“Sloppy” Attorney Arguments Not Litigation Misconduct, But Attorney’s Fees Still Possible

Editor: Lauren J. Dreyer

In Gaymar Industries v. Cincinnati Sub-Zero Products, No. 14-1174 (Fed. Cir. June 25, 2015), the Federal Circuit affirmed a finding that the patentee’s claims were not objectively baseless, but reversed a finding that the case was not “exceptional” under 35 U.S.C. § 285, insofar as the holding was “significantly” based on the accused infringer’s purported misconduct.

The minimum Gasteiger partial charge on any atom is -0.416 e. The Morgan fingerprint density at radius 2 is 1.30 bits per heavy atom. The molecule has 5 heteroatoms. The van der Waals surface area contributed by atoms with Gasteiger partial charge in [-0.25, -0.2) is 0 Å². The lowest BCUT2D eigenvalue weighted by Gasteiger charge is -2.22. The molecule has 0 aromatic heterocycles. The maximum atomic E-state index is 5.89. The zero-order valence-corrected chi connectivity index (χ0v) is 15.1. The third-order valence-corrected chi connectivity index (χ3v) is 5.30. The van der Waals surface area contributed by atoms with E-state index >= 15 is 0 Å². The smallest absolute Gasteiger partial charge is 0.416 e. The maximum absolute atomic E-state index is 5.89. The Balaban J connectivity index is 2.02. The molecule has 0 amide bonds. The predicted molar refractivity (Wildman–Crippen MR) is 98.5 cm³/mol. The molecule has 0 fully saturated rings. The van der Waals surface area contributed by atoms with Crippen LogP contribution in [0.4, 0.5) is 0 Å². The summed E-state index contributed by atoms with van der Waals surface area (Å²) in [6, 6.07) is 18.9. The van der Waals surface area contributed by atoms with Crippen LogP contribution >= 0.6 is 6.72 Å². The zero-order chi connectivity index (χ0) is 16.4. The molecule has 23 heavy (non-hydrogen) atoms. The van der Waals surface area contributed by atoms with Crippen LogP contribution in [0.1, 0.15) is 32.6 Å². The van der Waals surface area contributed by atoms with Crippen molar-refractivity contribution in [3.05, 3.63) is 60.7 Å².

After a successful inter partes reexamination, the accused infringer CSZ alleged that the patent owner Gaymar’s litigation position was frivolous and that Gaymar had engaged in misconduct. In denying CSZ’s motion for attorney’s fees under § 285, the magistrate judge stated that he would not recommend an award of attorney’s fees even if the case was exceptional due to CSZ’s purported misconduct. In particular, the judge was disturbed by CSZ’s “misrepresentations to the court,” “shifting legal theories,” and general “overstatements.” The Federal Circuit, however, held that while the conduct of the parties is a relevant factor under Octane, CSZ’s “sloppiness” before the court did not amount to litigation misconduct. The Federal Circuit left open the possibility that CSZ’s sloppiness could spoil its attempt to obtain attorney’s fees, remanding for reconsideration on the totality of the circumstances test under Octane.

 

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